The Late Hittite fortress of Karatepe (also named as Aslantaş) is in the province of Osmaniye and in the district of Kadirli. The site was discovered by Prof. Helmut Bossert and Dr. Halet Çambel in 1946. Bossert and Prof. Bahadır Alkım did the initial excavations and Çambel continued after them. The fortress was founded in the 8th century BCE by Azatiwata, ruler of the plain of Adana as a frontier castle against the wild hordes lurking in the north. He named it Azatiwataya. A caravan road leading from the southern plains up-to the Central Anatolian plateau, skirted it on the west, the Ceyhan river (antique Pyramos)- now the Aslantaş dam lake-on the east. Two monumental T shaped gate-houses, flanked by high towers, gave access to the citadel. An entrance passage between two towers led up to a double-leafed wooden gate, which swung on basalt pivot-stones, from there to two lateral chambers and further on into the citadel. In a holy precinct at the inner entrance of the southwest gate stood the monumental statue of the Storm-God on its double bull-socle. The statue has been restored and set upright in its original position. The inner walls of the gate-houses were adorned with sculptures of lions and sphinxes, inscriptions and reliefs, depicting cultural, mythological and daily-life scenes carved on blocks of basalt. A bilingual text in Phoenician and hieroglyphic Luwian, the longest known texts in these languages, was inscribed on slabs of each gate and a third time in Phoenician on the statue, constituting the key for the final decipherment of the Hieroglyphs, (known in Anatolia since the 2nd mill BCE), being thus reminiscent of the famous Rosetta Stone.
After the fall of the Hittite Empire due to the invasion of the "Sea People" (around 1200 BCE), small Hittite states such as those of Malatya (Arslantepe), Sakçagözü, Maraş, Kargamış, Zincirli, sprang up south of the Taurus mountain range. They were conquered and destroyed in the course of various Assyrian campaigns. The reign of Asatiwata coincides with this period. His citadel was probably looted and burnt down to the ground by Shalmaneser V around 720 BCE or by Esarhaddon around 680 BCE.
Click on pictures for a larger image.
|South Gate - East Wall|
|South Gate - West Wall|
|South Gate - East and West Court|
|Statue of Storm God|
|North Gate - East Wall|
|North Gate - West Wall|
|North Gate - East Court|
|North Gate - West Court|
Tayfun Bilgin, Bora Bilgin, Ertugrul Anil, 2009.
I am indeed Asatiwata,
Translation of the inscription:
The blessed of the Sun, the servant of the Storm-God,
Whom Awariku exalted, king of Adanawa.
The Storm-God made me father and mother to the city of Adanawa,
And I developed the city of Adanawa,
And I enlarged the land of Adanawa, both to the west and to the east.
And in my days the city of Adanawa had prosperity,
Satiety and comfort, and I filled the granaries of Pahara,
I added horse upon horse, shield upon shield,
Army upon army, all for the Storm-God and the Gods
I crushed the arrogance of the arrogant, all the evil that was in the land I cast outside.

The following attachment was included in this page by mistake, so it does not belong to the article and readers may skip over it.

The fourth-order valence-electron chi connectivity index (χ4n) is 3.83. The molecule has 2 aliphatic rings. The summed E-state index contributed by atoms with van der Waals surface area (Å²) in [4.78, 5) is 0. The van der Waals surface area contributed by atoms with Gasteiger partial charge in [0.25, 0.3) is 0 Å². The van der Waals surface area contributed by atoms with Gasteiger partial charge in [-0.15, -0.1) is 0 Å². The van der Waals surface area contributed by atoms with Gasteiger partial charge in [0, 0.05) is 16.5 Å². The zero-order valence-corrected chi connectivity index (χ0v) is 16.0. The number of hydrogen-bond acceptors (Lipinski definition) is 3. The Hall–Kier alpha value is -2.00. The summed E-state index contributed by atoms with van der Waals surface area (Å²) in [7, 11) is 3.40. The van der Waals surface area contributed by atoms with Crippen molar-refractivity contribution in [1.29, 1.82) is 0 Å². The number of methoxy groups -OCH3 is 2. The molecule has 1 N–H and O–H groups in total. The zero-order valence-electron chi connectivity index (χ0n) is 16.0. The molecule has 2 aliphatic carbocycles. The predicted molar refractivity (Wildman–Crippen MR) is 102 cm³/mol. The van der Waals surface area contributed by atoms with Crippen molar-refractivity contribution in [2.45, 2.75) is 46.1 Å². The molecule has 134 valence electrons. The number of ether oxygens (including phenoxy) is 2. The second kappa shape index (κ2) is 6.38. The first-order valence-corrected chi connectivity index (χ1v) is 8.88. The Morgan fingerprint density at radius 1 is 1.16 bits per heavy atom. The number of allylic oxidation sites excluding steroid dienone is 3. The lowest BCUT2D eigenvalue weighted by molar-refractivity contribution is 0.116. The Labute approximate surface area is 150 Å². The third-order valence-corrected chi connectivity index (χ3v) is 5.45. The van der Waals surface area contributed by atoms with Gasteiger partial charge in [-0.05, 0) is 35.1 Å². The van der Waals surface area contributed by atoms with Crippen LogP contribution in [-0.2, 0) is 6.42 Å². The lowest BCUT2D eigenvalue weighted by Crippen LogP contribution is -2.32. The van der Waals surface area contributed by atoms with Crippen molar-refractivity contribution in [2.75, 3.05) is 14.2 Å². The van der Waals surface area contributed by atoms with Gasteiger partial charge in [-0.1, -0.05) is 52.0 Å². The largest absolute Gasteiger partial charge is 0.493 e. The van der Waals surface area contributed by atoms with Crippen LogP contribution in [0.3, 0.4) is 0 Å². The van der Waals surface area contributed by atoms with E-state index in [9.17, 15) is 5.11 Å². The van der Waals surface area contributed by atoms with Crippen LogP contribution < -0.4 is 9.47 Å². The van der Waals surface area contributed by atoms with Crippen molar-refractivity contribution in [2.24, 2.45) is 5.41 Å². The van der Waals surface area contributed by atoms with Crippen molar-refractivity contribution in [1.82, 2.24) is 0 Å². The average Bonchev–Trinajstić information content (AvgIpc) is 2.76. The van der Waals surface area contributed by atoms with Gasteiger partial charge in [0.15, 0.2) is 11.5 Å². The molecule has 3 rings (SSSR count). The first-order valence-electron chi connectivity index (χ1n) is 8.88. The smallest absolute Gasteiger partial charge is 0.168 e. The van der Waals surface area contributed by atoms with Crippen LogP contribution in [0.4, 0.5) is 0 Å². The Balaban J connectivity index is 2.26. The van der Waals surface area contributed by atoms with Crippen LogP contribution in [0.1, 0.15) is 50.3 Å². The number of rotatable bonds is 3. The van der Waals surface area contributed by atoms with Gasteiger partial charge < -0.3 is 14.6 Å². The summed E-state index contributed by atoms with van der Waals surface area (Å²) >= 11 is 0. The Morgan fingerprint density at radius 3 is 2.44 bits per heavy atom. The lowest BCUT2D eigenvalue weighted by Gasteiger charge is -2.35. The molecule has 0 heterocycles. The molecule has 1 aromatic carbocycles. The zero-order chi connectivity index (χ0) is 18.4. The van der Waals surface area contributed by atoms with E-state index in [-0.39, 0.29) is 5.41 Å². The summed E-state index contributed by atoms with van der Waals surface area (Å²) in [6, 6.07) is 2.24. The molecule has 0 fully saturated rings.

I erected mansions for my lordship,
I brought prosperity to my race,
And I sat on the throne of my father, I made peace with every king.
Kings considered me their father, for my righteousness, for my wisdom,
And for the goodness of my heart.
I built mighty fortresses on all my borders,
On the borders where there had been bad men, leaders of gangs, none of whom had been subservient to the house of Muksas, I, Azatiwata put them at my feet.
I destroyed the fortresses there, I built fortresses in those places, so that the people of Adanawa might dwell in ease and in peace.
In the west
I subjugated mighty lands
Which the kings before me had not subjugated.
And I, Azatiwata subjugated them, made them my servents.
And I settled them in the east of my land,
Within my borders.
The people of Adanawa, too, I settled there.
And in my days I enlargened the borders of Adanawa to the west as well as to the east, so that, in the places which had formerly been feared, on the desolate roads where men would be afraid to walk, in my days women could stroll with their spindles.
And in my days there was plenty, satiety, comfort and peace.
And Adanawa and the land of Adanawa lived in peace and plenty.
And A built this citadel,
And I gave it the name of Asatiwataya,
Because the Storm-God and the Gods directed me towards this,
So that this citadel might protect the plain of Adana and the house of Mopsos.
In my days there were in the people of Adanawa was plenty and peace,
In my days none of the people of Adanawa was put to the sword.
And I built this citadel, I gave it the name of Azatiwataya,
There I settled the Storm-God and I made sacrifices to him; annually an ox, in the season of ploughing a sheep, in autumn a sheep I sacrificed to him.
I sanctified the Storm-God,
He granted me long days, countless years and great strength above all kings.
And the people who dwell in this land became owners of cattle, herds, plenty (of food) and wine,
Their offspring was plenty, by the grace of the Storm-God and the Gods
They rendered service to Asatiwata and to the house of Muksas.
And if any king among kings, or any prince among princes, or a person of renown,
Obliterates the name of Asatiwata in this gate and puts here another name, or even covets this city and destroys this gate which Asatiwata made, and builds another gate in its place and puts his name upon it,
Whether he destroys this gate from greed, or from hate and evil,
Then may the God of the Sky, the God of the Earth And the Sun of the Universe and all the generations of gods obliterate this king, this prince or this person of renown from the face of earth.
Only the name of Asatiwata is immortal in eternity,
Like the name of the Sun and of the Moon.
I am indeed Asatiwata,